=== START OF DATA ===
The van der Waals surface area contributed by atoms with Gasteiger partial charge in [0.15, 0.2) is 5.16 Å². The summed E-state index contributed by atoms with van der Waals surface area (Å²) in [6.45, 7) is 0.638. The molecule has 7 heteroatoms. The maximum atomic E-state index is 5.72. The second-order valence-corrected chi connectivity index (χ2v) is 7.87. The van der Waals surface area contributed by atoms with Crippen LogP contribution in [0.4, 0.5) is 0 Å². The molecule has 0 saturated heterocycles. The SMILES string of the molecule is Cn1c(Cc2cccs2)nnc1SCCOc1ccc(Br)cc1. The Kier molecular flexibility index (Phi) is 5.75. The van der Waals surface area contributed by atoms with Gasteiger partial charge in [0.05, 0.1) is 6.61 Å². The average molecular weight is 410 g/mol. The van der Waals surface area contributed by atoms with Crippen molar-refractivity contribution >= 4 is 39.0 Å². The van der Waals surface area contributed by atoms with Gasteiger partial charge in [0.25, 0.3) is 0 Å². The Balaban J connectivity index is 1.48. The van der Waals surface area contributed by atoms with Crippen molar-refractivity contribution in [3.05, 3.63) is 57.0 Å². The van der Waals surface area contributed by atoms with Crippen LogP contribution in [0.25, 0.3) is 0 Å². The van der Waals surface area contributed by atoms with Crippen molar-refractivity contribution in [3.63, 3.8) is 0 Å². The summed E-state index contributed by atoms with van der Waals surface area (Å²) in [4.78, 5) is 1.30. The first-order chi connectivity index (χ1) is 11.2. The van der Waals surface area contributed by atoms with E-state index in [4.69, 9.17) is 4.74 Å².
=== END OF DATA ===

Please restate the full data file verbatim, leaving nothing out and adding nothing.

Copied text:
The van der Waals surface area contributed by atoms with Gasteiger partial charge in [0.15, 0.2) is 5.16 Å². The summed E-state index contributed by atoms with van der Waals surface area (Å²) in [6.45, 7) is 0.638. The molecule has 7 heteroatoms. The maximum atomic E-state index is 5.72. The second-order valence-corrected chi connectivity index (χ2v) is 7.87. The van der Waals surface area contributed by atoms with Crippen LogP contribution in [0.4, 0.5) is 0 Å². The molecule has 0 saturated heterocycles. The SMILES string of the molecule is Cn1c(Cc2cccs2)nnc1SCCOc1ccc(Br)cc1. The Kier molecular flexibility index (Phi) is 5.75. The van der Waals surface area contributed by atoms with Gasteiger partial charge in [0.05, 0.1) is 6.61 Å². The average molecular weight is 410 g/mol. The van der Waals surface area contributed by atoms with Crippen molar-refractivity contribution >= 4 is 39.0 Å². The van der Waals surface area contributed by atoms with Gasteiger partial charge in [0.25, 0.3) is 0 Å². The Balaban J connectivity index is 1.48. The van der Waals surface area contributed by atoms with Crippen molar-refractivity contribution in [3.05, 3.63) is 57.0 Å². The van der Waals surface area contributed by atoms with Crippen LogP contribution in [0.25, 0.3) is 0 Å². The van der Waals surface area contributed by atoms with Crippen molar-refractivity contribution in [3.63, 3.8) is 0 Å². The summed E-state index contributed by atoms with van der Waals surface area (Å²) in [4.78, 5) is 1.30. The first-order chi connectivity index (χ1) is 11.2. The van der Waals surface area contributed by atoms with E-state index in [4.69, 9.17) is 4.74 Å².